Trouble first occurred between the two on the night of May 27, 1924. Imogene had arranged for a reporter to interview her at the apartment for a story on Broadway nightlife. When she came home that night, Tinney was there. “He declared his intention of spending the night there,” she later testified, “in spite of her insistence that he could not and went into her bedroom.”
She told a reporter “Why this is just a foolish little girl that has believed everything Frank told her. She has my sympathy, and I am very sorry for her.”
When a man appeared that the door, Tinney refused to believe he was a reporter. As things got heated, the reporter “suggested that it would be better if he left.” According to Imogene, Tinney was rabidly jealous and beat and struck her “until she lapsed into unconsciousness.”
Tinney made light of the allegations in the courthouse hallway on May 29. His wife, however, was more serious. She told a reporter “Why this is just a foolish little girl that has believed everything Frank told her. She has my sympathy, and I am very sorry for her.”
Although Imogene Wilson was the victim, the scandal of her sexual affair with a married man ruined her career. She left the country and started a film career in Germany, not returning to the United States until 1927 under the new stage name Imogene Robertson. The one-time Broadway beauty eventually died of a barbiturate overdose in 1948.
Living in an apartment at the time of Imogene’s assault by Tinney was the 27-year-old chauffeur Edward Doyle. A sensational daylight robbery occurred on June 11, 1924, when a mail truck was held up and 29 packages of jewelry valued at $3 million in today’s money was taken. Within the week, four men were arrested including Edward Doyle who was wearing evidence–a diamond and platinum wristwatch, part of the haul. The watch alone was valued at $15,000 by today’s standards.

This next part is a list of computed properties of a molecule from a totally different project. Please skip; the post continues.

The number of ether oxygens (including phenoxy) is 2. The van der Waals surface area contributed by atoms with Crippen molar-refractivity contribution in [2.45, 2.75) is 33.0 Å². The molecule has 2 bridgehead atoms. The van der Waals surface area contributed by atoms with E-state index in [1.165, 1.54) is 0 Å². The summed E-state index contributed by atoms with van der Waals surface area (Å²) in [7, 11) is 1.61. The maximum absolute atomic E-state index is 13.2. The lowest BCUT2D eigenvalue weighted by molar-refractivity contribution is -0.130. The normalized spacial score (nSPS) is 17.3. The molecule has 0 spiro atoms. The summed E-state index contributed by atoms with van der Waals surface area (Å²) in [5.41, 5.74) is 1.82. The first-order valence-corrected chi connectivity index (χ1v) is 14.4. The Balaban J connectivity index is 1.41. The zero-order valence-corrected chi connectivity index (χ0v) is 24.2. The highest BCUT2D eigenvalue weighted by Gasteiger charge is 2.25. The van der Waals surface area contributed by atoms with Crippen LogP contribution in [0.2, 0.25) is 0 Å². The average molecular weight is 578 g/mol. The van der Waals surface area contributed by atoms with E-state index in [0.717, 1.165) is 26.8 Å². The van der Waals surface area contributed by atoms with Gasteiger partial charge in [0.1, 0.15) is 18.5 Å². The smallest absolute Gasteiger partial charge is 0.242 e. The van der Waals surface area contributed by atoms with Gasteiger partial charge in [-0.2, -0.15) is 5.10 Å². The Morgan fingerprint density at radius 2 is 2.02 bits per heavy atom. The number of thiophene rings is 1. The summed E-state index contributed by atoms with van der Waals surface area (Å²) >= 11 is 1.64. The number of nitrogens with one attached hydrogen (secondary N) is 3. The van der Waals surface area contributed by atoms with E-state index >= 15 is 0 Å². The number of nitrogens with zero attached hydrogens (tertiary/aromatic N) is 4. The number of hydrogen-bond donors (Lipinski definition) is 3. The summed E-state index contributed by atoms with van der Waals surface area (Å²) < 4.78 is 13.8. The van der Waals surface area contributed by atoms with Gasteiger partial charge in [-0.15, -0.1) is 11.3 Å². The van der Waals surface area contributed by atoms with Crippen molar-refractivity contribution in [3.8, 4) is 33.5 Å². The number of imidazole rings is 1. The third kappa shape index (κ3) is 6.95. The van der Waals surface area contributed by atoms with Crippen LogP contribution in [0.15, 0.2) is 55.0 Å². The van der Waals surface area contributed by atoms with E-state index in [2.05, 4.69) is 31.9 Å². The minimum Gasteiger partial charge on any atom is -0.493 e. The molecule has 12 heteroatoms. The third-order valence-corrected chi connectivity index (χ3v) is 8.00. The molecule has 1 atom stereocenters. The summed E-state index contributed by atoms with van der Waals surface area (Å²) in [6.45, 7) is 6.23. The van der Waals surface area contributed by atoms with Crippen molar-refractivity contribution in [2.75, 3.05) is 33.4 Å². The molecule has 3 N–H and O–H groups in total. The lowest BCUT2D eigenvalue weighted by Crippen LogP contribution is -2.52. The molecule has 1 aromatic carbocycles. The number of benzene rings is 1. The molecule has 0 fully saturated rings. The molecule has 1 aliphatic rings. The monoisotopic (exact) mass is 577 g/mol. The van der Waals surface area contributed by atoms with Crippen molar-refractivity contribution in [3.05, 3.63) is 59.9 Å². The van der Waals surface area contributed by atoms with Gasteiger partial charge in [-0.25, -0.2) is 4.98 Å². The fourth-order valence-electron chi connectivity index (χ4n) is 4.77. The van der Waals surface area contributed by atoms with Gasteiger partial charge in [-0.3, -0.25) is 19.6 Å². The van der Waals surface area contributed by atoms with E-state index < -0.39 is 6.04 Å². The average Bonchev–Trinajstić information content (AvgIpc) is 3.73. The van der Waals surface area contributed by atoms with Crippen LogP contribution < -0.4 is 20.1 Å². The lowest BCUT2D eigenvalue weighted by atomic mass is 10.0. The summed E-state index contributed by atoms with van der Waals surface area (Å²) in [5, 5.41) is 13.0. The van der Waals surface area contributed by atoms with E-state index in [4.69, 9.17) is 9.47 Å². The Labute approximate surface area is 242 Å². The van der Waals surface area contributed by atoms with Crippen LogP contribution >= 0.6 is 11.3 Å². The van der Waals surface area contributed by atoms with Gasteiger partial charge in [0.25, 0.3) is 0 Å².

In 1929, the Geener Art Gallery was in one of the commercial spaces. The residents of the upper floor apartments continued to be financially comfortable. Dr. William Darrach and his wife lived here in 1931. The couple maintained a country home in Greenwich, Connecticut.
The Paris West Galleries occupied one of the stores in the 1970’s; and by the early 1980’s the home store shop, Tiger’s Eye, was here. Here shoppers could purchase, for instance, “what every bathroom needs,” according to New York magazine on December 7, 1981, “a handsome freestanding oak towel rack.”
On June 20, 2013, the two commercial spaces were joined as the Goodwill’s “Uptown Manhattan Boutique” opened. Samuel Cohen’s 1922 façade had been covered over with white panels and the entrances and show windows updated. Above it, D. & J. Jardine’s 1884 house—albeit painted—is almost totally intact.
Tom Miller is a social historian and blogger at daytoninmanhattan.blogspot.com